Some bands can’t catch a break.
Last week I saw The Low Anthem at Mississippi Studios in Portland, a small (smaller than intimate, in truth) venue. Just as well, as there were about 20 people in the room.
How could this be? Surely some mistake with the booking or the promotion? Were The Decemberists are playing an impromptu set in the bar next door?
Nope. Just the vagaries of popularity and music and trends and time. The one unimpeachable thing was the night’s music: a full rendition of the band’s latest release (a concept album about a salt doll immersing herself in the sea), followed by some older songs. It was a sublime, if unnecessarily low-lit (see above), evening.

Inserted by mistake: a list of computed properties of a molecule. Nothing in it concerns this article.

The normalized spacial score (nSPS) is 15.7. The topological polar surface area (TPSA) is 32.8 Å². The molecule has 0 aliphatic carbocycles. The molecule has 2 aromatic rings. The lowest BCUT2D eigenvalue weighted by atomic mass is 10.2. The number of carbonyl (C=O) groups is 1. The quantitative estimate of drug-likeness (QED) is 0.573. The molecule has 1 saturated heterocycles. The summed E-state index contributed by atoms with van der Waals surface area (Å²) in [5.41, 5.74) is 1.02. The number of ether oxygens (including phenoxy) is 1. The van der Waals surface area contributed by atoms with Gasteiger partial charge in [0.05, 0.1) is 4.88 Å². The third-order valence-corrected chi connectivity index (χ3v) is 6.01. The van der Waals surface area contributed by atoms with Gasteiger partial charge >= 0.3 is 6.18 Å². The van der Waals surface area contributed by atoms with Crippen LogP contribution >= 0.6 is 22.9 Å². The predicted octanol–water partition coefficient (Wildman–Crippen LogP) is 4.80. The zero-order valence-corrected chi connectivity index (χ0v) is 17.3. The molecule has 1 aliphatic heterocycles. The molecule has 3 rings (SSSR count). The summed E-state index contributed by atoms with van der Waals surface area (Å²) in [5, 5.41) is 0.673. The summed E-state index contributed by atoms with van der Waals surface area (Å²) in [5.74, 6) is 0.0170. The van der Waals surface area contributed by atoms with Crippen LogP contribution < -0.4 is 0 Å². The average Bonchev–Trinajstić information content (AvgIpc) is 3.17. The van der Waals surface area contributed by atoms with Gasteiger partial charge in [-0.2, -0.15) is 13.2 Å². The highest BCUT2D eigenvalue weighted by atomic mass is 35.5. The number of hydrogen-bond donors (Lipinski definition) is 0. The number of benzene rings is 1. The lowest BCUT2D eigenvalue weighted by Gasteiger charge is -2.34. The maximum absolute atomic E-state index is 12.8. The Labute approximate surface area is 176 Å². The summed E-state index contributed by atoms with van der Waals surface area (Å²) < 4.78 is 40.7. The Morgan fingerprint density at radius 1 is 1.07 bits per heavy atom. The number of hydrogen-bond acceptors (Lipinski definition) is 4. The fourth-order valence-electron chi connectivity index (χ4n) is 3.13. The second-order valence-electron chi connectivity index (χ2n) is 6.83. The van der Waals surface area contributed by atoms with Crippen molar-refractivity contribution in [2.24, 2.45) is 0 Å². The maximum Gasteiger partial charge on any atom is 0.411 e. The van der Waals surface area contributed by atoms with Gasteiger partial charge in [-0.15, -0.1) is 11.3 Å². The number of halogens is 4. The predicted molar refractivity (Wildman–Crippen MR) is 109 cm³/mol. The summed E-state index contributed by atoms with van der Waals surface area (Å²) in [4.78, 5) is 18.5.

Leaving the venue I cast my mind back a decade or so, to a time when The Low Anthem were being heralded as the new Fleet Foxes of sorts, and tickets to their Dublin shows were hard to get.
Somewhere along the way something changed – not least the band itself, whose members turned away from the ‘new folk’ (or whatever) label to indulge their own, more niche, interests (including building their own studio in a restored vaudeville-era theater).
Nonetheless, one assumes that when artists reach a certain plateau – of recognition at least, if not success – they remain there, maybe not ascending to the next level but, at the very least, not slipping down the hill.
Why care about this? Because The Low Anthem makes music that deserves to be heard, that may at times require immersion and focus but may also – when it comes to beautiful song like “Gondwanaland” – be the most sublime thing you’ll hear today.